from The Century Dictionary and Cyclopedia

  • n. A bottle, often square in form, made so as to fit into a case with others.


Sorry, no etymologies found.


  • When supper was over, a small case-bottle of brandy, in a curious frame of silver filigree, circulated to the guests.


  • There was claret and a cold fowl put ready for him on the sideboard, and a case-bottle of old brandy too, with a couple of little glasses on the silver tray with the Barry arms emblazoned.

    The Memoires of Barry Lyndon

  • This remonstrance effectually roused Mackshane, who was never deaf to an argument in which he thought his interest was concerned; he therefore rose up, and in order to strengthen his resolution, had recourse more than once to a case-bottle of rum, which he freely communicated to the chaplain, and purser, who had as much need of such extraordinary inspiration as himself.

    The Adventures of Roderick Random

  • Then, he stopped, looked down into the cavity, bent over it, and took out what appeared to be an ordinary case-bottle: one of those squat, high-shouldered, short-necked glass bottles which the Dutchman is said to keep his Courage in.

    Our Mutual Friend

  • A jug of Scargate ale was brought to him, and a bottle of foreign wine, with the cork drawn, lest he should hesitate; also a cold pie, bread and butter, and a small case-bottle of some liqueur.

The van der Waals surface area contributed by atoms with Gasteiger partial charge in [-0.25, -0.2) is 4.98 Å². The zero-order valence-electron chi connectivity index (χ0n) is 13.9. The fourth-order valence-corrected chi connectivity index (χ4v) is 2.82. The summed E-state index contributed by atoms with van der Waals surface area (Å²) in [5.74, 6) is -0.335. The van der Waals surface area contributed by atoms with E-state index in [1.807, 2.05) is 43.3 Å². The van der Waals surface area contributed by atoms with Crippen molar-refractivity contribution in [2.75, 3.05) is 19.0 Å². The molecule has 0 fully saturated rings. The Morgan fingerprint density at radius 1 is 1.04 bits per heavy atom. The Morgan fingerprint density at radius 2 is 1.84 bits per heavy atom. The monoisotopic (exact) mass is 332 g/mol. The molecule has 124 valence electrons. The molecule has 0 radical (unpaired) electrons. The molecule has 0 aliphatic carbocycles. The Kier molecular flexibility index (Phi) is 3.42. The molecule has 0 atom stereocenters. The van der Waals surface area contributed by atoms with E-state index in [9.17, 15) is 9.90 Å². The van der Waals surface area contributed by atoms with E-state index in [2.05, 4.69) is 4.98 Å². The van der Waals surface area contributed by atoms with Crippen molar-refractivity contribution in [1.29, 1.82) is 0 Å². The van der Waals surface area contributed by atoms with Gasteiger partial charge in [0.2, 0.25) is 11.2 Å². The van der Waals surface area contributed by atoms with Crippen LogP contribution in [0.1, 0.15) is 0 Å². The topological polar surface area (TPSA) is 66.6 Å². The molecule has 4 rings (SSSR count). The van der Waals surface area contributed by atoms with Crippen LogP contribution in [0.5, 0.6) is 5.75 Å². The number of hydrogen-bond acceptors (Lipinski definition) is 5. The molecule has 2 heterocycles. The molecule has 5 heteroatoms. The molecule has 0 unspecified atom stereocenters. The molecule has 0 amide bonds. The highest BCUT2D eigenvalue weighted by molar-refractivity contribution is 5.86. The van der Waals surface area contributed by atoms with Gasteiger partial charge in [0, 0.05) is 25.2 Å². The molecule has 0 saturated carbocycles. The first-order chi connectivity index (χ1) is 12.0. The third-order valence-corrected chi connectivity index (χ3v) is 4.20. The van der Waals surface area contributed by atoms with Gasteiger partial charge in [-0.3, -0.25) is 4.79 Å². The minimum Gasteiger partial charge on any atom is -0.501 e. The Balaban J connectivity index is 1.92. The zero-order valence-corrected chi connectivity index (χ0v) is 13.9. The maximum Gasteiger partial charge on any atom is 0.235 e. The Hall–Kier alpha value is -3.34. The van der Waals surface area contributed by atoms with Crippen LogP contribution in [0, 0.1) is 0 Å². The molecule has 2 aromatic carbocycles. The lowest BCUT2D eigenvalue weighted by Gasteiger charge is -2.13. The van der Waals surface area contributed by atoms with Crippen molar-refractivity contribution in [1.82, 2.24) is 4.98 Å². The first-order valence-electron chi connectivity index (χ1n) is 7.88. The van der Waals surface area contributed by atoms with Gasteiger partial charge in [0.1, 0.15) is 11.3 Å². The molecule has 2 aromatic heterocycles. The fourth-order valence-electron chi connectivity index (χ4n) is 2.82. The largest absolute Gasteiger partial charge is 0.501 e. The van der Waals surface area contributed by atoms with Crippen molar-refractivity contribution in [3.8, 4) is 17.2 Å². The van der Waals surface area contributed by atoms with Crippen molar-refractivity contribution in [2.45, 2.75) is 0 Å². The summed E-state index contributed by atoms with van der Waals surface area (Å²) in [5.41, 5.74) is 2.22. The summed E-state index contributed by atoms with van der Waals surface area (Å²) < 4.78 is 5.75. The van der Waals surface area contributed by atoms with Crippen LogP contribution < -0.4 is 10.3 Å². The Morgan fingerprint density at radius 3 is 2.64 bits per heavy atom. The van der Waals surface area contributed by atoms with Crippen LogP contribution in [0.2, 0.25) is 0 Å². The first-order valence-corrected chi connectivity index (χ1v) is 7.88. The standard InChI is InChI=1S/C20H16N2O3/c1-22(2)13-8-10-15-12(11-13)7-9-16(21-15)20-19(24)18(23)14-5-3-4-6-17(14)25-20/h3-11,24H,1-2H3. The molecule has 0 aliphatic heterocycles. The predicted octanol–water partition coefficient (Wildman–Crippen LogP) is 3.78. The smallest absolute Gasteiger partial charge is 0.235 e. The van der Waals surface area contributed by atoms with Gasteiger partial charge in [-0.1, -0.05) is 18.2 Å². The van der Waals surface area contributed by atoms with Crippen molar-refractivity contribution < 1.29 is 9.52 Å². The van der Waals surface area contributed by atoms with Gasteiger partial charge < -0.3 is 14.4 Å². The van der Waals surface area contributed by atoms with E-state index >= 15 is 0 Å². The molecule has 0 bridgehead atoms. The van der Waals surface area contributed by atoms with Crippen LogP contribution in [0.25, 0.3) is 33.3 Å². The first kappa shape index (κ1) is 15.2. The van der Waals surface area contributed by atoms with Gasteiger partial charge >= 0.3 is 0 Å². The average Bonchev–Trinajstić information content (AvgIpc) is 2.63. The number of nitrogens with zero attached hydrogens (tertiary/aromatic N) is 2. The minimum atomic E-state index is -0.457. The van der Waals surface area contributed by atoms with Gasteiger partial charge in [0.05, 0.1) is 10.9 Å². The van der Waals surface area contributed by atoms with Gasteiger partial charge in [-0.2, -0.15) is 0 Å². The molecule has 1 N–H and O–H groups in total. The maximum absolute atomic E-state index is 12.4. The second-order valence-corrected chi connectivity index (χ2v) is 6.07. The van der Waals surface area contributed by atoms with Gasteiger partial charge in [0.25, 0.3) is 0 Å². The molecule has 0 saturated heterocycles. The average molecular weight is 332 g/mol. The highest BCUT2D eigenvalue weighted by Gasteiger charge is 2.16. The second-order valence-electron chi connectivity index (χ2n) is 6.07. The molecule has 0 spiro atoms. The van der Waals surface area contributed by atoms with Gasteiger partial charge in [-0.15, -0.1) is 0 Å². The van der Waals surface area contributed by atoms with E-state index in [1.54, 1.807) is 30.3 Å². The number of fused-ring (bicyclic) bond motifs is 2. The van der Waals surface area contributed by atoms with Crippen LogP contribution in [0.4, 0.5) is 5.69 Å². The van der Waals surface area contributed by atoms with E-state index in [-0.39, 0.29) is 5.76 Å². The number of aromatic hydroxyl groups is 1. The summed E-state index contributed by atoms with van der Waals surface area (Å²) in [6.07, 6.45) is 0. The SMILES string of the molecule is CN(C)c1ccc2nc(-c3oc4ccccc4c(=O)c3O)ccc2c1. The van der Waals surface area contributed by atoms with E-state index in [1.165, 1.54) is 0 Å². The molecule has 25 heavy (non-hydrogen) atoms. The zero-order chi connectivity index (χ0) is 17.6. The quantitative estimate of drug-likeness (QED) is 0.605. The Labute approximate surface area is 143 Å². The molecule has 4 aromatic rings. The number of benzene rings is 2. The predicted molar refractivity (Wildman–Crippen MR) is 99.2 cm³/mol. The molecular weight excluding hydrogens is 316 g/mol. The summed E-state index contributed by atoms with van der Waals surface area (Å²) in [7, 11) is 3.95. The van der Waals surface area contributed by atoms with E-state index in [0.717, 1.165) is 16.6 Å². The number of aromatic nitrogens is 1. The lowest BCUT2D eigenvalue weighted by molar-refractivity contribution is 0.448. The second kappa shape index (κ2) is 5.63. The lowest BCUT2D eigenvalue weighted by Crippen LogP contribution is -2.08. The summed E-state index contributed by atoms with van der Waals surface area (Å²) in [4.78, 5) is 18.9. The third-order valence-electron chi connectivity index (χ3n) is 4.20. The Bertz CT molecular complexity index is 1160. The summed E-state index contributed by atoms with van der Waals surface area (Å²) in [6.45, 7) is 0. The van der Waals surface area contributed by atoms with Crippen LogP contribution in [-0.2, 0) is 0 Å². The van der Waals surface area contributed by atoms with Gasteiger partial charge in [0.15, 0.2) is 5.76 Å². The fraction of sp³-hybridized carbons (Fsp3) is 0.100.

Mary Anerley

  • He was telling the husband she needed to stay off her feet and rest, he was telling him that nothing in life is certain, and tipping his tall hat, Good-Day, Sir, and staggering off to sit shaking in his cabin, drinking bourbon whiskey straight out of a case-bottle without the least effect.

    Asimov's Science Fiction

  • To encourage me by his example, my uncle grasped the huge black case-bottle which stood before him, and began to manufacture a tumbler of punch according to Father Tom's popular receipt.

    Punch, or the London Charivari. Volume 1, July 31, 1841

  • When the repast was concluded a jug of hot water was placed before Sir Pitt, with a case-bottle containing, I believe, rum.

    VIII. Private and Confidential

  • A huge piece of cold beef-ham, eggs, butter, cakes, and barley-meal bannocks in plenty, made up the entertainment, which was to be diluted with home-brewed ale of excellent quality, and a case-bottle of brandy.

    Chapter XXIV

  • The Major’s horse had been shot under him as the regiment charged, and they all thought that O’Dowd was gone, and that Dobbin had got his majority, until on their return from the charge to their old ground, the Major was discovered seated on Pyramus’s carcase, refreshing himself from a case-bottle.

    XXXII. In Which Jos Takes Flight and the War Is Brought to a Close


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